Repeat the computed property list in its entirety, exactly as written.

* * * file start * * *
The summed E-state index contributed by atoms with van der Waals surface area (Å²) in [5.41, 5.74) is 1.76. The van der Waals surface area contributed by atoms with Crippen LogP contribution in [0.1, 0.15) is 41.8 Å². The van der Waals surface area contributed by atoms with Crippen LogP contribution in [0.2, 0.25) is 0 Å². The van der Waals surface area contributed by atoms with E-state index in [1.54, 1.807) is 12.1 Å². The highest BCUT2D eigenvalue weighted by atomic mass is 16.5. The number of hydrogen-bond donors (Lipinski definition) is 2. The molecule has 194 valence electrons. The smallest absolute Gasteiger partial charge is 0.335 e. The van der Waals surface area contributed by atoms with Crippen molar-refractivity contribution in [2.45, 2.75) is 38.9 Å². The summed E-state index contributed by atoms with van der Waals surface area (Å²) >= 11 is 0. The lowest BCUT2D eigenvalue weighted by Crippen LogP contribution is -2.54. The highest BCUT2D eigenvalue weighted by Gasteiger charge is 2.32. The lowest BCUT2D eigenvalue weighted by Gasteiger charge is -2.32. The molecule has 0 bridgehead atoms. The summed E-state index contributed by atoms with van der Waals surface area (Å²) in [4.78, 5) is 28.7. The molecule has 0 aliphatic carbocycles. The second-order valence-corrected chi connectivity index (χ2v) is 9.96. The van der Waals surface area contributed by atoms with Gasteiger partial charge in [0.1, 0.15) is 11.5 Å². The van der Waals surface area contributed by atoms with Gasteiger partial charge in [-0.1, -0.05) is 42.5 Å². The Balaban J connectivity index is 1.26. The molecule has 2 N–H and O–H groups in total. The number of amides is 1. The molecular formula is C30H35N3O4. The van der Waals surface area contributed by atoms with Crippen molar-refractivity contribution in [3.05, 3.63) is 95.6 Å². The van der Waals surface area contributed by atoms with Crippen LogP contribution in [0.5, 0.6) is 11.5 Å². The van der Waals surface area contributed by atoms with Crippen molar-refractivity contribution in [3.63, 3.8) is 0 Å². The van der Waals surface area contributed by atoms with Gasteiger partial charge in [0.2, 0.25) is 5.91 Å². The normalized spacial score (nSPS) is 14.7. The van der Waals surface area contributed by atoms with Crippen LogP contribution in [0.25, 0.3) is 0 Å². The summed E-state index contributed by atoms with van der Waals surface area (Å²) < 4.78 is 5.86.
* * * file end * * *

The summed E-state index contributed by atoms with van der Waals surface area (Å²) in [5.41, 5.74) is 1.76. The van der Waals surface area contributed by atoms with Crippen LogP contribution in [0.1, 0.15) is 41.8 Å². The van der Waals surface area contributed by atoms with Crippen LogP contribution in [0.2, 0.25) is 0 Å². The van der Waals surface area contributed by atoms with E-state index in [1.54, 1.807) is 12.1 Å². The highest BCUT2D eigenvalue weighted by atomic mass is 16.5. The number of hydrogen-bond donors (Lipinski definition) is 2. The molecule has 194 valence electrons. The smallest absolute Gasteiger partial charge is 0.335 e. The van der Waals surface area contributed by atoms with Crippen molar-refractivity contribution in [2.45, 2.75) is 38.9 Å². The summed E-state index contributed by atoms with van der Waals surface area (Å²) >= 11 is 0. The lowest BCUT2D eigenvalue weighted by Crippen LogP contribution is -2.54. The highest BCUT2D eigenvalue weighted by Gasteiger charge is 2.32. The lowest BCUT2D eigenvalue weighted by Gasteiger charge is -2.32. The molecule has 0 bridgehead atoms. The summed E-state index contributed by atoms with van der Waals surface area (Å²) in [4.78, 5) is 28.7. The molecule has 0 aliphatic carbocycles. The second-order valence-corrected chi connectivity index (χ2v) is 9.96. The van der Waals surface area contributed by atoms with Gasteiger partial charge in [0.1, 0.15) is 11.5 Å². The van der Waals surface area contributed by atoms with Gasteiger partial charge in [-0.1, -0.05) is 42.5 Å². The Balaban J connectivity index is 1.26. The molecule has 2 N–H and O–H groups in total. The number of amides is 1. The molecular formula is C30H35N3O4. The van der Waals surface area contributed by atoms with Crippen molar-refractivity contribution in [3.05, 3.63) is 95.6 Å². The van der Waals surface area contributed by atoms with Crippen LogP contribution in [0.5, 0.6) is 11.5 Å². The van der Waals surface area contributed by atoms with Crippen molar-refractivity contribution in [3.63, 3.8) is 0 Å². The van der Waals surface area contributed by atoms with Gasteiger partial charge in [0.2, 0.25) is 5.91 Å². The normalized spacial score (nSPS) is 14.7. The van der Waals surface area contributed by atoms with Crippen LogP contribution in [0.25, 0.3) is 0 Å². The summed E-state index contributed by atoms with van der Waals surface area (Å²) < 4.78 is 5.86.